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The Walmart vs. Home Depot Paradox

February 27 to March 3, 2023


The Walmart vs. Home Depot Paradox

February 27 to March 3, 2023

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Weekly Commentary

Market Recap

  • Stocks continue to struggle with the prospect of higher-for-longer interest rates. The S&P 500 fell 2.7% this week, and is suddenly down 5% from the February high.
  • All sectors but energy were in the red, with consumer discretionary and telecom lagging the pack.
  • Meantime, the TSX gave back 1.4%, holding up better thanks to a similar gain in the higher-weighted energy sector.

Global Risks

In recent months, the market has begun to underestimate the downside potential of certain geopolitical risks. Last year, Russia’s invasion of Ukraine brought war and conflict to the fore, yet since then the market has largely forgotten it. The situation will likely continue to ebb and flow but it remains a present concern that could, at any time, have a major impact on markets. Meanwhile, tensions between the United States and China are starting to pick up due to the upcoming primary elections, concerns over the ‘balloon’ incident, semi-conductors and issues of data privacy surrounding companies like TikTok. The popular Chinese-owned social media platform has drawn a lot of focus from U.S. lawmakers and there’s constant attention on technology issues between the two countries—including, most recently, China’s banning of ChatGPT. While we aren’t seeing markets price-in these risks in the near-term, the possibility of escalation should be taken seriously and factored into investors’ allocation decisions.

Bottom Line: Geopolitical risks around Russia or China can flare up at any time, without warning.

Earnings Decline

At the end of last year, we saw some evidence of earnings disappointment in individual announcements and forecasted that others would follow suit in subsequent quarters. Rarely is underperformance a one-time issue—we expected to see lower earnings across the board, and were therefore unsurprised to see the S&P 500’s aggregate profits decrease slightly on a year-over-year basis.1 Yes, we have seen more modest earnings estimates, which leaves some companies looking acceptable from a stock perspective. But overall, the trend has been of declining profits. Some have even called it an earnings recession, which reveals the negativity that’s prevalent across the market right now. We expect to see subpar results for another quarter at least, tied to three key factors. First—inflation has come off, driving price points lower. And though consumers are still spending at a decent rate, they are being a little more selective and have started to reduce quantities as well. Finally, while we’ve seen supply chains improve during the past year, we are not necessarily seeing input costs decline as quickly as that of end products, which creates pressure on profit margins.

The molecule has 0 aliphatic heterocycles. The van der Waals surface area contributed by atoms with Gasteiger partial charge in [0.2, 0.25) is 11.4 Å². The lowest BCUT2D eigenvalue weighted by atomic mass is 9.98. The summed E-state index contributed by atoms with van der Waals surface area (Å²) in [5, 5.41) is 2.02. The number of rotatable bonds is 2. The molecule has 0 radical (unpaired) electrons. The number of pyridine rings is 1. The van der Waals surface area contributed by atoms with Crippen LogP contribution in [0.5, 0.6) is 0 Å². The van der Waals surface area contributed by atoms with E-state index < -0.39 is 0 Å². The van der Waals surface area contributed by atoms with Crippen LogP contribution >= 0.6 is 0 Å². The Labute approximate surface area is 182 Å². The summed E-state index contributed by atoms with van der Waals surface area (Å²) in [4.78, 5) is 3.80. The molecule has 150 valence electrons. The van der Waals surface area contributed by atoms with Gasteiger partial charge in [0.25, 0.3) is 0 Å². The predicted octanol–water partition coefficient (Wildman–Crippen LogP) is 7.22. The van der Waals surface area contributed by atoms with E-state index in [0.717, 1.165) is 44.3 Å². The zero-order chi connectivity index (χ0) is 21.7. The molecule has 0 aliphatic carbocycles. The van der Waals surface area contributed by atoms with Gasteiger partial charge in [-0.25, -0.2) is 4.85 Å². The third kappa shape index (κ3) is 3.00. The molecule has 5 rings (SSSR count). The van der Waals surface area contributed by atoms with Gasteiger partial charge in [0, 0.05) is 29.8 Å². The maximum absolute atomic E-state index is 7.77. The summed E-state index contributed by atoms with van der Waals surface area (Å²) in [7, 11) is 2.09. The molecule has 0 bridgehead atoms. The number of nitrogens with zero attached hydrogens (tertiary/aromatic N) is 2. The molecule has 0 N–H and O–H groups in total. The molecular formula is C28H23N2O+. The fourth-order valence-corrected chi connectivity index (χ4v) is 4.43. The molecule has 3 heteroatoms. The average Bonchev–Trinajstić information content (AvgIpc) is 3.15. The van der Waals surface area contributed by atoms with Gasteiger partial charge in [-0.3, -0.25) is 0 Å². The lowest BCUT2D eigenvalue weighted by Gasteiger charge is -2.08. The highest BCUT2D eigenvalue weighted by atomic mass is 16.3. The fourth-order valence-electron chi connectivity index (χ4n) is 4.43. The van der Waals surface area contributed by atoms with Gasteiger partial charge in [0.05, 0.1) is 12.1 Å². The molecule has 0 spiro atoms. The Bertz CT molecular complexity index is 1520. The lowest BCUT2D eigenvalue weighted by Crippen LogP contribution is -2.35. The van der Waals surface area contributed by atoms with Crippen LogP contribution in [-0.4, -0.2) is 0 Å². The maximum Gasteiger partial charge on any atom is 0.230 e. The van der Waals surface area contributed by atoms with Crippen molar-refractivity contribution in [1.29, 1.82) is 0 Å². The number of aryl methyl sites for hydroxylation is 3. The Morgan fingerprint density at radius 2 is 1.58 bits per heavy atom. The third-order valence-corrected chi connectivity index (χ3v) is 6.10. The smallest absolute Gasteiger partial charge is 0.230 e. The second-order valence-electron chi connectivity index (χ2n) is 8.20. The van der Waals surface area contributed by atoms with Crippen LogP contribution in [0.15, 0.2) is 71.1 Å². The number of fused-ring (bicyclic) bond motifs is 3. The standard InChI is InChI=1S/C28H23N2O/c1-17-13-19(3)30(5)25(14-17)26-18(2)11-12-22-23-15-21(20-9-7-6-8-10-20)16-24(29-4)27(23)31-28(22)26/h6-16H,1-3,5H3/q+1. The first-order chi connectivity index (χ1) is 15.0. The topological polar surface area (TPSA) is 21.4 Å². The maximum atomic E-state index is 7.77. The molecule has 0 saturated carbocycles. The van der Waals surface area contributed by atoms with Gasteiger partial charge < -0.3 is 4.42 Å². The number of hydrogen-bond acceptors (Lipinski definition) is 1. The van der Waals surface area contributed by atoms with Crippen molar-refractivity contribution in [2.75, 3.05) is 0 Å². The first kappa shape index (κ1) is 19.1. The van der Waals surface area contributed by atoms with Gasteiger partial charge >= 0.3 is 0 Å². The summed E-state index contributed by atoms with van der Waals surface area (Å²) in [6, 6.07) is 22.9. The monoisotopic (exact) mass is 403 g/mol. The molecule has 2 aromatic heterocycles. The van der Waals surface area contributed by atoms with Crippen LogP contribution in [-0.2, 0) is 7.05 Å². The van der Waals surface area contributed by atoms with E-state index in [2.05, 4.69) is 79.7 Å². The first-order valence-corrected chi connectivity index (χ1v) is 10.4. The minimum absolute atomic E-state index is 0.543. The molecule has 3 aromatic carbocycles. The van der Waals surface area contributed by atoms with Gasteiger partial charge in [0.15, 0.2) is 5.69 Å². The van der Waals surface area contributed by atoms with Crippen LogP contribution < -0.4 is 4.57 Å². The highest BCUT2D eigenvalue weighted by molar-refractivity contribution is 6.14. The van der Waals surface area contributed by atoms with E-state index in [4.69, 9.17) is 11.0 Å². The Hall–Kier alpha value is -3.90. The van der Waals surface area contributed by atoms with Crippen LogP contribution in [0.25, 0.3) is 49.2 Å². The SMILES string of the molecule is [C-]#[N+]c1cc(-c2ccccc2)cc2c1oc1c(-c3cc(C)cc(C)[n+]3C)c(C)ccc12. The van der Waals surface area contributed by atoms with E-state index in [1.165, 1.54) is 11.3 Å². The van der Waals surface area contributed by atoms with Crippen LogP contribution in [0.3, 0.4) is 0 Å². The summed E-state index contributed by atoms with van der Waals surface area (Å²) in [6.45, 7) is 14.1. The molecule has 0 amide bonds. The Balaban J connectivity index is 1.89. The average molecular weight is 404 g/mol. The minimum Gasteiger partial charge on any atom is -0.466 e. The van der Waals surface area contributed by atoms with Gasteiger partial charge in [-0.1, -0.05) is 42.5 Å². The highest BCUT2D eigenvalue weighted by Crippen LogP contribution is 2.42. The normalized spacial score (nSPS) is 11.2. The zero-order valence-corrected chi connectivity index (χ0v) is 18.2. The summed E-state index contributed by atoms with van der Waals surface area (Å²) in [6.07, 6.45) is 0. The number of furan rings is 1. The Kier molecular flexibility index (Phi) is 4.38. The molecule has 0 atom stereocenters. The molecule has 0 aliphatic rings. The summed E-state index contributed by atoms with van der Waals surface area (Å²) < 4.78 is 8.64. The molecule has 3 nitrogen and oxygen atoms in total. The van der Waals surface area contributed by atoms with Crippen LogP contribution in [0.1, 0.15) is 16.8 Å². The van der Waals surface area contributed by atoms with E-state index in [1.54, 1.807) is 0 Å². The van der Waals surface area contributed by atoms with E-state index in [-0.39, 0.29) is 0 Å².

Bottom Line: As predicted, a trickle of poor earnings last quarter threatens to become a flood this year.

Walmart vs. Home Depot

Looking at the state of the consumer, we find the environment currently favours diversified retailers, such as Walmart, compared with specialty stores. Consumers will likely spend less as the layoffs announced in previous quarters come into effect and staple goods offer an area of resilience compared to discretionary items. Walmart mentioned this in their earnings, where they highlighted that sales in non-essential goods were struggling, while essential goods did much better. At Home Depot, for example, price points are under pressure as the value of lumber comes off their pandemic highs. What’s happening here is two-fold—the actual sale price for lumber has decreased, and also demand for construction materials is waning due to the housing market slowdown. At some point, the slump could reverse into a benefit because contractors may see renewed interest in home renovations. There’s an old saying that if you aren’t buying a home, you’re renovating one—that upside could come through eventually, but for now, companies like Home Depot are caught in the middle ground. We’re also hearing comments that the U.S. housing market is approaching a bottom and some regions have seen an uptick in loan originations, which raises hopes that we’re nearing the endpoint. But we are not quite there yet. Right now, we expect consumers to make tough choices about where to spend their money knowing it’s going be a difficult rest of the year.

Bottom Line: As inflation recedes, investors should watch for companies that are vulnerable to margin compression and consumer weakness.


Our Multi-Asset Solutions Team recently updated the house views based on what we’re seeing in the market. You can access all of our portfolio positioning decisions via the full report: A Winter of Sunny Surprises.


The viewpoints expressed by the Portfolio Manager represents their assessment of the markets at the time of publication. Those views are subject to change without notice at any time without any kind of notice. The information provided herein does not constitute a solicitation of an offer to buy, or an offer to sell securities nor should the information be relied upon as investment advice. Past performance is no guarantee of future results. This communication is intended for informational purposes only.

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